Author Topic: Field Programmable Analog Array  (Read 2375 times)

earthtonesaudio

Field Programmable Analog Array
« on: August 29, 2015, 02:54:37 PM »
This was news to me but really fascinating.  The gist of an FPAA is that it is a chip which contains many analog building blocks, with configurable routing between them. 

Similar to an FPGA but not yet anywhere near the same kind of scale as say, a Xilinx Spartan 3.  More like 2-4 configurable analog blocks (CABs).  And where the popular conception of an FPGA is a big homogeneous bag of NAND gates, the CABs in FPAAs tend to be more heterogeneous, with contents ranging from individual transistors, to op-amps, to matrix multiplier circuits.

Found a really good paper about making an incrementally larger FPAA here.  There is at least one company making these for sale today, and their prices seem to be less than $200 USD for a development board.  A bit high compared to an Arduino, but strikingly different.

Anyway, the tech is not exactly new but I've been around the block once and had never caught a glimpse of this sort of thing, thought I'd share.

SISKO

Re: Field Programmable Analog Array
« Reply #1 on: August 31, 2015, 10:25:41 AM »
Thanks for sharing!
--Is there any body out there??--

tommy.genes

Re: Field Programmable Analog Array
« Reply #2 on: September 08, 2015, 11:55:15 AM »
Slightly OT and briefly coming out of hibernation, but I've often wondered if - since digital components are sometimes shoehorned into analog circuits like Anderton's venerable Tube Sound Fuzz - if FPGAs could be re-purposed into analog matrix switches. The FPAA seems like an interesting, alternative approach to that idea. I'd be interested to hear if anyone has any success with those.

Another interesting area is the new class of fixed microcontrollers (usually ARM-based) paired with FPGA-like capabilities in the same chip, like the Cypress PSoC family, the Microsemi SmartFusion2 or the QuickLogic EOS S3.

In fact, I wonder if we could get somebody like Spin Semiconductor or Cool Audio to make just such a chip ideally suited to both DSP and digitally-programmable analog audio effects.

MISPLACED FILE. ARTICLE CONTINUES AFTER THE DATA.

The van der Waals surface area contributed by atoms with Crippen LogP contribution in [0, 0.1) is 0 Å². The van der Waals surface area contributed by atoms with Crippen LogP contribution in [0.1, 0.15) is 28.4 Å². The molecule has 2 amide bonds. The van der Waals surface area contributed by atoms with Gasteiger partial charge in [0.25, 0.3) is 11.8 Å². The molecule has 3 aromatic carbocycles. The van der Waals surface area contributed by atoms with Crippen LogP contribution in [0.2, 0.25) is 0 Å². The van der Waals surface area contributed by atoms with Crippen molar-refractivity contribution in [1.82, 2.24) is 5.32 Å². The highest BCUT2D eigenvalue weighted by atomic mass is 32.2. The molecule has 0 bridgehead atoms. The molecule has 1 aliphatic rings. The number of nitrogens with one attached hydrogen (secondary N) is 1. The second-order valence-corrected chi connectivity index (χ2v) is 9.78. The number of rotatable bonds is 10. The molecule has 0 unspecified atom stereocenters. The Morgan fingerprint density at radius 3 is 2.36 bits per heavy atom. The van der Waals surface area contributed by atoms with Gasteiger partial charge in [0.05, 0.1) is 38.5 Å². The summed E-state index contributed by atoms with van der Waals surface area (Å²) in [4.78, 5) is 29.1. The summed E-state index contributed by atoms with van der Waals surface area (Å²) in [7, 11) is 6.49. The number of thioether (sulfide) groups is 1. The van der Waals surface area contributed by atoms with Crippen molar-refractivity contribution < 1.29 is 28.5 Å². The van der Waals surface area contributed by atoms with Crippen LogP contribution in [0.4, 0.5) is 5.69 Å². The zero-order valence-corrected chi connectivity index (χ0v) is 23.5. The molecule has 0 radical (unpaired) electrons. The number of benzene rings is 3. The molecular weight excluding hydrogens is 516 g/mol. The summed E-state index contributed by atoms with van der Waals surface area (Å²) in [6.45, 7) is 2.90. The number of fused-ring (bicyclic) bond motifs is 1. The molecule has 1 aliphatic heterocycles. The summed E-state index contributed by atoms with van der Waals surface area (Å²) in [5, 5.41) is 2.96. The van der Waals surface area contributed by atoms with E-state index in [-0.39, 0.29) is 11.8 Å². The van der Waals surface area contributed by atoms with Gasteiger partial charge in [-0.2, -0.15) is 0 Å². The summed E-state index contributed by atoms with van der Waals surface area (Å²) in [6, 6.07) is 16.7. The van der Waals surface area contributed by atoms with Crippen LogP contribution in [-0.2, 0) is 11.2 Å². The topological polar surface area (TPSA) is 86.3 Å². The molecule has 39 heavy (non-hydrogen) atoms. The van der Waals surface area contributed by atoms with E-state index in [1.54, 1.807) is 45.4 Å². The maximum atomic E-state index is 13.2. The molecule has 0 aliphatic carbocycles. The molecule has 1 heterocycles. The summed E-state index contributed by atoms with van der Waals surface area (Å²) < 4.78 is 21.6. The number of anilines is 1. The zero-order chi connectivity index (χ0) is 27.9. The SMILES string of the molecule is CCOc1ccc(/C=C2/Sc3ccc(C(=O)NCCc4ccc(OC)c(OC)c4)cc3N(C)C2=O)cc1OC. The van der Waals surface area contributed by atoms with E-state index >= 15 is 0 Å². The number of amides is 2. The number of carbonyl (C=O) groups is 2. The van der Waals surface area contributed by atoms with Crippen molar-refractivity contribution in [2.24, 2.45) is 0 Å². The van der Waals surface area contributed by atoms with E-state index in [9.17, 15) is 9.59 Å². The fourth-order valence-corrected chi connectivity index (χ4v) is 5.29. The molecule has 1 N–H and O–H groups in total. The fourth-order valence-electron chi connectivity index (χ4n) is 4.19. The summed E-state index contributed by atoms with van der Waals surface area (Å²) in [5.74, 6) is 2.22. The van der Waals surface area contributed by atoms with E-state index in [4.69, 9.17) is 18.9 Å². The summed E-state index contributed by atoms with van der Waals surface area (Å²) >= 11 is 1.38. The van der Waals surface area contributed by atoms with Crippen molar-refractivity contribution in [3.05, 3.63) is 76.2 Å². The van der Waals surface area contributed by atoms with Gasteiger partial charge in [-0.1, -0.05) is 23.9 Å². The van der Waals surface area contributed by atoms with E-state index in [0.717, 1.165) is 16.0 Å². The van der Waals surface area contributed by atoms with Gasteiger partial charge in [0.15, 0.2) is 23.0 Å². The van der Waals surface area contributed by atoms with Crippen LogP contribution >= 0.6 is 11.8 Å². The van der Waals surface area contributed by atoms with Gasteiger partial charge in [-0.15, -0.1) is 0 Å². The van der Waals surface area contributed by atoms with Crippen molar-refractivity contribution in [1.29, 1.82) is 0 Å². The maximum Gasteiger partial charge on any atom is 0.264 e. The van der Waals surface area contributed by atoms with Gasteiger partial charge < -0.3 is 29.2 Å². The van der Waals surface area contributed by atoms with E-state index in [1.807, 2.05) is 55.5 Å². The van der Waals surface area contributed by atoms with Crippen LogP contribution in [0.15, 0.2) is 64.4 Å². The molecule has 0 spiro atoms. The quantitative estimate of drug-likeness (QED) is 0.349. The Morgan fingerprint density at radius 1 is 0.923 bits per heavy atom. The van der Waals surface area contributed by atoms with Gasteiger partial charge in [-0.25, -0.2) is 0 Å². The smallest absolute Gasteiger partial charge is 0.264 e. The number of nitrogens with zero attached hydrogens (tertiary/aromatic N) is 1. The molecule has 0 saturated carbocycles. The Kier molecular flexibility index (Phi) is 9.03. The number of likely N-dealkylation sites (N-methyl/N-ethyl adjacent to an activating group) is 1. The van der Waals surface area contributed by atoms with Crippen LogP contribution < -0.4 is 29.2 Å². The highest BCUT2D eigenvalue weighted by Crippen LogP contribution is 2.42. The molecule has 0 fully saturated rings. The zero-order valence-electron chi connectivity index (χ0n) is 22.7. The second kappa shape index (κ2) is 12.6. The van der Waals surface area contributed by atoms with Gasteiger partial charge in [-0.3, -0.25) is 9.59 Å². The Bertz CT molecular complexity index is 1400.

-- T. G. --
"A man works hard all week to keep his pants off all weekend." - Captain Eugene Harold "Armor Abs" Krabs

Digital Larry

Re: Field Programmable Analog Array
« Reply #3 on: September 09, 2015, 07:28:27 AM »
I didn't dig too deeply into this but I have a pretty straightforward question or two...

What benefits does this offer over an equivalent DSP implementation?

What are the applications where this really matters?  More to the point, where are these chips being used?

For tone shaping via filtering, I'm not convinced analog is better than DSP.  For time delay based effects, no way.  For making a germanium based fuzz tone, I could be swayed.
Digital Larry
DSP tinkerer and former transistor twister

tommy.genes

Re: Field Programmable Analog Array
« Reply #4 on: September 09, 2015, 10:28:01 AM »
I've always found distortions and filters to be not as good in DSP as in analog, especially WRT their touch sensitivity, although the DSP is getting much better.

My main interest in the hybrid MCU/DSP plus FPGA/FPAA fabric chips is to simplify - or even eliminate - the design of the outboard circuitry. You could "program" buffers, gain stages, analog muxes, switches and other functions that would previously have been separate, discrete circuits.

-- T. G. --
"A man works hard all week to keep his pants off all weekend." - Captain Eugene Harold "Armor Abs" Krabs